The dream is not yet a reality. That was the recurring theme at a conference marking the 50th anniversary of the March on Washington that featured panelists, performances and a rousing keynote address from U.S. Rep. John Lewis on Sunday.
It was an event during which Martin Luther King, Jr. was quoted liberally, topics of discussion ranged from raising the minimum wage to the death of Trayvon Martin, and audience members — many of whom attended the original march — occasionally bowed their heads or wiped away tears.
“If it hadn’t been for the March on Washington, we wouldn’t be where we are today,” said Lewis, the sole surviving speaker from the march and one of the “Big Six” leaders of the Civil Rights Movement. “It changed America forever.”
Rep. Lewis’ unique role in history
In a speech that was part history lesson and part call to action, Lewis detailed the development of the 1963 march that transformed the country’s social landscape and spurred the passage of key legislation including the Civil Rights Act of 1964 and the Voting Rights Act of 1965. He also described his own transformation from a boy in Troy, Ala., who questioned the existence of segregation, into a civil rights hero who risked his life for equality and justice.
“I would ask my mother and my father and my grandparents, my great grandparents, ‘Why?’ And they would say, ‘That’s the way it is. Don’t get in the way. Don’t get in trouble,’” he said. “The action of Rosa Parks and the leadership of Martin Luther King, Jr. inspired me to find a way to get in the way, to get in trouble – good trouble, necessary trouble.”
The event was held at the John F. Kennedy Presidential Library and Museum in Boston, a fitting location considering that Lewis is the only recipient of the John F. Kennedy Profile in Courage Award for Lifetime Achievement.
A member of Congress since 1986, Lewis served as the chairman of the Student Nonviolent Coordinating Committee from 1963 to 1966. He was also a freedom rider in the early to mid-‘60s who endured brutal beatings and multiple arrests to end racial segregation on interstate buses in the South. In 1965, he led a march for voting rights from Selma, Ala., to Montgomery in what later became known as Bloody Sunday, when police attacked the marchers and Lewis suffered a skull fracture in the melee.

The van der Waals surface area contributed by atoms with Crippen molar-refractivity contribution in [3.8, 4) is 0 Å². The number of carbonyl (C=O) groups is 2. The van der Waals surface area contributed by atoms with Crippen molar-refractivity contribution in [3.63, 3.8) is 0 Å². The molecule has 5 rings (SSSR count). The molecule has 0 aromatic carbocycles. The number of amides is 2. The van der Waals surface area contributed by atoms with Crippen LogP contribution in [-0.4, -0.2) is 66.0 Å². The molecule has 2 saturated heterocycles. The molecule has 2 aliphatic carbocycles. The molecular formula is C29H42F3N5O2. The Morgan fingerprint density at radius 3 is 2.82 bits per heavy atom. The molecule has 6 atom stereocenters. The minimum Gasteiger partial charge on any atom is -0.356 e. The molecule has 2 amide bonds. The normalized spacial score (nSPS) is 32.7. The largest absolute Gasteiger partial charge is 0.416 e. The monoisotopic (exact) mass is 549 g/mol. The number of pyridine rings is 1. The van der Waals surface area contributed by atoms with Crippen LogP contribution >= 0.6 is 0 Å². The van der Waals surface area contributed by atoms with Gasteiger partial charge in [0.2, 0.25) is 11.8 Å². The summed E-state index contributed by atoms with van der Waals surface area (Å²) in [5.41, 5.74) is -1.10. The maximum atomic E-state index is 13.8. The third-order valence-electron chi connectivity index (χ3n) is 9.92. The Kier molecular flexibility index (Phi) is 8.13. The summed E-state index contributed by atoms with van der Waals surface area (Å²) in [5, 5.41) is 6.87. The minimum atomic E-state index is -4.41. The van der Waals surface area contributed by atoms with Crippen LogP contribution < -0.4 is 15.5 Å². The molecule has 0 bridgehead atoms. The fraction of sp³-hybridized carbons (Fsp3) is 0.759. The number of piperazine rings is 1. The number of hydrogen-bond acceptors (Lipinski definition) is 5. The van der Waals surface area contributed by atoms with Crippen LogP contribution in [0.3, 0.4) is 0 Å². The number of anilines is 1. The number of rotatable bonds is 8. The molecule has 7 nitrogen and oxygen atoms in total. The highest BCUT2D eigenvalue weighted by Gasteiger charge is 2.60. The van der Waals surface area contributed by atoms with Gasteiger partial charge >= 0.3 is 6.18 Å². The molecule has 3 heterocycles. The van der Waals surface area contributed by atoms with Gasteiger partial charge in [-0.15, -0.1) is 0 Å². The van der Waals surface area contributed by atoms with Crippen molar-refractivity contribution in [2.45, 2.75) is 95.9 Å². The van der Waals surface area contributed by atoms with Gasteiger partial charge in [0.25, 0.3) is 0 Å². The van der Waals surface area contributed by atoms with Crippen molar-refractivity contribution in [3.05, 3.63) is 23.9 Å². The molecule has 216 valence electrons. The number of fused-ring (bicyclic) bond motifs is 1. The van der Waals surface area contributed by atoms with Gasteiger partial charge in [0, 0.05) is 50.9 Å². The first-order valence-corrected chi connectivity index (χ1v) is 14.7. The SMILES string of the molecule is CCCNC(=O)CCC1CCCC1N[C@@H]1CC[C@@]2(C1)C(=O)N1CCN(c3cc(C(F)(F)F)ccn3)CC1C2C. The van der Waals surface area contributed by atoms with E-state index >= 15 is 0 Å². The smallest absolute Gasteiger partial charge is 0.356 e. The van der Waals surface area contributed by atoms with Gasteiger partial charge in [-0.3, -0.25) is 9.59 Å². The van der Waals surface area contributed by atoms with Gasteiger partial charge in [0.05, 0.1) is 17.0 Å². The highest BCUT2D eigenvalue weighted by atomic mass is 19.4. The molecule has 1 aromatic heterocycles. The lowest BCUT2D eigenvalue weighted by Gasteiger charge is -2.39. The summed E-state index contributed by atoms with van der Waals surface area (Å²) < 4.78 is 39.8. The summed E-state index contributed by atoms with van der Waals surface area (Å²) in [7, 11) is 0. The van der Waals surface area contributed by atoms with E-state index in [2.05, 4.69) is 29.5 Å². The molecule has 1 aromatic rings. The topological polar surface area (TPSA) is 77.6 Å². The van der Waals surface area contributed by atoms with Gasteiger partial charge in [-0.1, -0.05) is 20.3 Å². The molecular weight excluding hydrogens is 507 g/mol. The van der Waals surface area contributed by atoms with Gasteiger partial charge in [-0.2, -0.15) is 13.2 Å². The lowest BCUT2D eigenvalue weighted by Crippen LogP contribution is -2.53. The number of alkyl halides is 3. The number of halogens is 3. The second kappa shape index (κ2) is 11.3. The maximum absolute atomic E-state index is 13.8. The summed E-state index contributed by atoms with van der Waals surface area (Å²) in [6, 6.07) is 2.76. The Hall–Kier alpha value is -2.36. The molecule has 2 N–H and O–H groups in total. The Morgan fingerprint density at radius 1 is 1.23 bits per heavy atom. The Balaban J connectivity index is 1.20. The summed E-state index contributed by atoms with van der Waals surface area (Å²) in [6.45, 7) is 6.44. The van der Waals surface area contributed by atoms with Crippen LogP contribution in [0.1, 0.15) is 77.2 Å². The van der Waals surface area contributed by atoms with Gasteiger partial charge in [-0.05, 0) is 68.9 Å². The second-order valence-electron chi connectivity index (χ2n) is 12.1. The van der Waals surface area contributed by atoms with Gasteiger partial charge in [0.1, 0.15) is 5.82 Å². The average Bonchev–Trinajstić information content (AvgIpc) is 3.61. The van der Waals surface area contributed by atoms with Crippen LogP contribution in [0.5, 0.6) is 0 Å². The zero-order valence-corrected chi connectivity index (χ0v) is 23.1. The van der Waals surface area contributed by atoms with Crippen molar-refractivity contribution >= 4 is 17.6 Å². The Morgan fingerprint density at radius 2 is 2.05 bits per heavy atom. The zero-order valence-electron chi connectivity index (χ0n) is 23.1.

Remembering Dr. King and the march
But the focus of Sunday’s talk was, of course, the March on Washington for Freedom and Jobs. Organized in part by a small group of civil rights leaders that included Lewis, Dr. King, Bayard Rustin and A. Philip Randolph, the march quickly took on a life of its own, Lewis explained, with an anticipated 50,000 attendees swelling to hundreds of thousands. It also produced perhaps the most memorable address of all time in King’s “I Have a Dream” speech.
“He transformed the marble steps of the Lincoln Memorial into a modern-day pulpit,” Lewis said.
In his own speech, then 23-year-old Lewis – who was unable to register to vote in his home state of Alabama at the time — sought to dramatize the issue of voting rights and create a sense of urgency among participants.
“[After the march] people started organizing more. They dared to speak out. They dared to get in the way,” he said. “So I think it’s fitting here at this great place, 150 years after the Emancipation Proclamation, 50 years after the March on Washington, for us to pause, because we are not there yet. We have not yet created a truly multiracial democratic society in America. It’s not post-racial.
“If you ask me whether the election of Barack Obama is the fulfillment of Dr. King’s dream, I say, ‘No, it’s just a down payment.’ There’s still too many people 50 years later, there’s still too many people that are being left out and left behind.”
King’s dream: Unfulfilled?
The themes of unfinished work and a dream not yet realized were echoed by panelists who discussed the march’s legacy with veteran journalist Callie Crossley before Lewis took the stage.
Peniel Joseph, author and professor of history at Tufts University, noted that although segregation has been outlawed, the two-tiered Jim Crow system that produced different outcomes for blacks and whites still exists in public schools, housing and the criminal justice system.
Elaine Jones, a civil rights attorney and activist, mentioned the recent dismantling of the Voting Rights Act as a troubling setback.
“There are certain battles we fought, we should not have to re-fight,” Jones said. “The Supreme Court, on certain issues, they need to learn how to stay in their lane.”
Rep. Lewis: Still optimistic about equality
Clayborne Carson, author and professor of history at Stanford University, said King’s dream did not just encompass civil rights for blacks, but human rights for all people.
“For me, the dream is still out there in the future,” Carson said.
For Lewis, now 73 and the only surviving speaker from the march, the dream is indeed somewhere out there in the future, but he is confident it will be realized one day.
“I’m very hopeful. I am very optimistic about the future,” Lewis said. “There may be some setbacks. There may be some difficulties, some interruptions, but as a nation and as a people, we are going to build a truly multiracial, democratic society that maybe can emerge as a model for the rest of the world.”
Lauren Carter is a writer and editor based in Boston. Follow her on Twitter @bylaurencarter.